Second, Apple Maps did an intelligent re-reroute mid drive due to an accident, this involved doing a u-turn, which is fine. The call to change there route was the right one. This issue is the ridiculous number of turns it wanted me to take to execute this u-turn, when there was a u-turn bay right in front of me.
Finally, Apple Maps suggested another route change to save time, only it would not have saved me any time. Even the estimates that Apple Maps gave showed the current route as faster. No idea what went wrong there.
Google Maps isn’t any better and I get exactly the same kind of issues, and it feels to me like it should just be better than this by now.
This afternoon the recent heatwave finally broke and it was sweet relief. We have had a string of very hot and very humid day and it really starts to sap your energy and get you down after a while. So it was amazing this afternoon to walk out of the office into some light drizzle that was nice and cool.
I really love Apple, but they seem to be making nothing but errors lately. There has been the long running debacle that is the Mac lineup, the horrible rollout of the iPhone 7 and AirPods, the ditching of their monitor business, and now, rumours that the wireless router business is also getting the chop.
This is a huge strategic error by Apple. What Apple users loved about the company was that they made wonderful products that focused on niceness. A lot of that niceness comes from the way that Apple products work together, and some of that is going to be lost now that we don’t have Apple monitors or routers.
The routers is especially strange, with the Echo and Google Home really doing quite well, it seems to me that Apple should be staking a place in the market for Siri, in the off chance that this category takes off. Since I can’t get an Siri alternative, I get an Echo, and then, once I am used to Alexa, its that much harder for Apple to claw me back to their ecosystem.
What all this highlights is a huge structural issue at the core of Apple. There are tons of great people at Apple, and more than enough resources to hire as many more teams as they want. But there is a roadblock somewhere in the system (which I think is at the Jony Ive/Tim Cook level) that means stuff just doesn’t get looked at.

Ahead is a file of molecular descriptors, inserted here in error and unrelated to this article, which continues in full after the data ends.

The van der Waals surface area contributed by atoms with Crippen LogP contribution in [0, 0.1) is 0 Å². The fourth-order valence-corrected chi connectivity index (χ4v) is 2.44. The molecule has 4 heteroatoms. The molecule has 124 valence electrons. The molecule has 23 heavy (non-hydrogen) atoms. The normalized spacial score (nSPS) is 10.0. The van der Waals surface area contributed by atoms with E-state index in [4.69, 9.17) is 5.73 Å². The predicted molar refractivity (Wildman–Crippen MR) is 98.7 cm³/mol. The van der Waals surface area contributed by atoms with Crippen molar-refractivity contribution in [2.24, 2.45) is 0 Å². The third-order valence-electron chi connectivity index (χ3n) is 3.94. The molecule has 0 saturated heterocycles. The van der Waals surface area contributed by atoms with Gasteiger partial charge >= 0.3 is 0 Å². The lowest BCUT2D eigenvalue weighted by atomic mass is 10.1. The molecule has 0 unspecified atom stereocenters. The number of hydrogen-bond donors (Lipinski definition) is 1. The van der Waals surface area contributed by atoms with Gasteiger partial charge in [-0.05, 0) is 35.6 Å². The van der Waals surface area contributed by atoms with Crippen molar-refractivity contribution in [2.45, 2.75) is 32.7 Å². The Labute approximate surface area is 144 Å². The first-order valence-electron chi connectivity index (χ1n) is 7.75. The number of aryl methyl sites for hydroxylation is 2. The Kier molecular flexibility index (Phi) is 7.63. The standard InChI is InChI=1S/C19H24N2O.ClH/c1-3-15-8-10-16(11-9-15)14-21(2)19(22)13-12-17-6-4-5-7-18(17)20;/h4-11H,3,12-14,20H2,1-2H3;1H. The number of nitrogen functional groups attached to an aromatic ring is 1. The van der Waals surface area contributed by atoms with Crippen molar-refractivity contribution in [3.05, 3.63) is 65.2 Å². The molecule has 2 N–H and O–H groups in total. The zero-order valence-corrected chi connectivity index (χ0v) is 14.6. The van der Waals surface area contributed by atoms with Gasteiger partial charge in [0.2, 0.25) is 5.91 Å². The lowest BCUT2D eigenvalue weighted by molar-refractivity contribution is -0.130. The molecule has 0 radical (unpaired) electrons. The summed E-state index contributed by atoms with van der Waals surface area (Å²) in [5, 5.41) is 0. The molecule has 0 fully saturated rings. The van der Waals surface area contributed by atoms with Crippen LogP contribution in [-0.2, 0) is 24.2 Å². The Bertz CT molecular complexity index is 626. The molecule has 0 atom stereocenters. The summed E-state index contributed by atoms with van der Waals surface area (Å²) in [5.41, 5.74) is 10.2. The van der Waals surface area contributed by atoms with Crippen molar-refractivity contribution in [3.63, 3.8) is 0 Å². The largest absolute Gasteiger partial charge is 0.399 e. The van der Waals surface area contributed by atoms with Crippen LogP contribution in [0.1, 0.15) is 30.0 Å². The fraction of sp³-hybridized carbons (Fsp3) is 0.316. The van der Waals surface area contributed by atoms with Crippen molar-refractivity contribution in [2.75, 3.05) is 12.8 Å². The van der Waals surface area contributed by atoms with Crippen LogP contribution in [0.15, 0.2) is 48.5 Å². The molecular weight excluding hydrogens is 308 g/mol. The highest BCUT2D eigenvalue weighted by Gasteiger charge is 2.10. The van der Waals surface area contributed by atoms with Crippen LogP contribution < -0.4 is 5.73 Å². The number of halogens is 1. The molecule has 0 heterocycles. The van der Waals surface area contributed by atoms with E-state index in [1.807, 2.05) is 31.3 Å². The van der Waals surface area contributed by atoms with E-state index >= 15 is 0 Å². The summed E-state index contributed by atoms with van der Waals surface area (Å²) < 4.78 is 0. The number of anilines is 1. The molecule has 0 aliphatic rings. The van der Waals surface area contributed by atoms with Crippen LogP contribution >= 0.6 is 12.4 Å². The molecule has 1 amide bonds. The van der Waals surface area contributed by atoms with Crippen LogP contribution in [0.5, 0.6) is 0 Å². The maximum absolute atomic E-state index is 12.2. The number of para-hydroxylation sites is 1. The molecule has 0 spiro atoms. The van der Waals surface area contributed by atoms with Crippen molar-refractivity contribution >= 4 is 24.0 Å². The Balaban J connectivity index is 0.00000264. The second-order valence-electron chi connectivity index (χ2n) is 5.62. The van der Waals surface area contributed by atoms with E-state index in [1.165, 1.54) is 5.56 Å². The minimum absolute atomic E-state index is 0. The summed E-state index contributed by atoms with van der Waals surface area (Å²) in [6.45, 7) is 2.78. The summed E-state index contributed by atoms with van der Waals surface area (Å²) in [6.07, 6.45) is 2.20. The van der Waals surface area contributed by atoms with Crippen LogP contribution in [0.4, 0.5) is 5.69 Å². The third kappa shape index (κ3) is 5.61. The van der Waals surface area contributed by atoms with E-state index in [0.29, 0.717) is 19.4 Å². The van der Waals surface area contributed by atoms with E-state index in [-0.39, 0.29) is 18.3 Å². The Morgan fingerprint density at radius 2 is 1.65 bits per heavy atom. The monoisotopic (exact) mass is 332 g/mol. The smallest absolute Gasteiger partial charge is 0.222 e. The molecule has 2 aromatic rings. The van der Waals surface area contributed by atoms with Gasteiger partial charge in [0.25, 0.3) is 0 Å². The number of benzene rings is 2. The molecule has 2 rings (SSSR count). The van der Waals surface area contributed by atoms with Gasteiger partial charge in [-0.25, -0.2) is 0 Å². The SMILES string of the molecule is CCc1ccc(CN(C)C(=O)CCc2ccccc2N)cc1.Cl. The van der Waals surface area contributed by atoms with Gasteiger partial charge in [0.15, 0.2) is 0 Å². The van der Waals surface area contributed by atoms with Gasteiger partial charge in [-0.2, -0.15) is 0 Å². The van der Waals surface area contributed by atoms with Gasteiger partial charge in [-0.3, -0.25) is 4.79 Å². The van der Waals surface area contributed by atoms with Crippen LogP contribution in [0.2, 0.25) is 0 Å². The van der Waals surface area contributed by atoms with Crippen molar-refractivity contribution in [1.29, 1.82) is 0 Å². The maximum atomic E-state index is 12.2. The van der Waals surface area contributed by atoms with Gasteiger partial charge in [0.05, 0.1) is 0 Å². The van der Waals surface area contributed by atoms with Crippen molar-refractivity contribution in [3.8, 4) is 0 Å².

There is no excuse for a company the size of Apple to be leaving products, some of which sell really well like the MacBook Pros to languish for years without updates while the industry moves on. Apple needs to make its teams more autonomous and let groups, like the router team, or the Mac Pro team, make regular small updates to their corner of the Apple world without constantly having to seek approval from top management.
Back to WORK today, which means back on the train For the commute. I quite like trains, they are fast and fairly reliable and you can get quite a bit of work done while commuting, much better than driving where you spend all your time, well, driving.
Public transport also exposes you to lots of people. You get to see a nice cross section of society, which in today’s filter bubble prone world, is healthy. With everything online, it’s incredibly easy to slip into a bubble of facebook friends, twitter follows and RSS feeds that feed you confirmation of your own biases. Things like catching public transport, which expose you to people outside your usual bubble, even in passing, are valuable. In the same vein, I think its important to make sure you follow a variety of viewpoints, not just the people and publications you agree with. Far to many people don’t.
Today was a bit of a lost day. I had the day off work, so there was the chance that much would get done, but a poor night’s sleep coupled with some rather upset sinuses meant it was very slow going. Well that, and errands.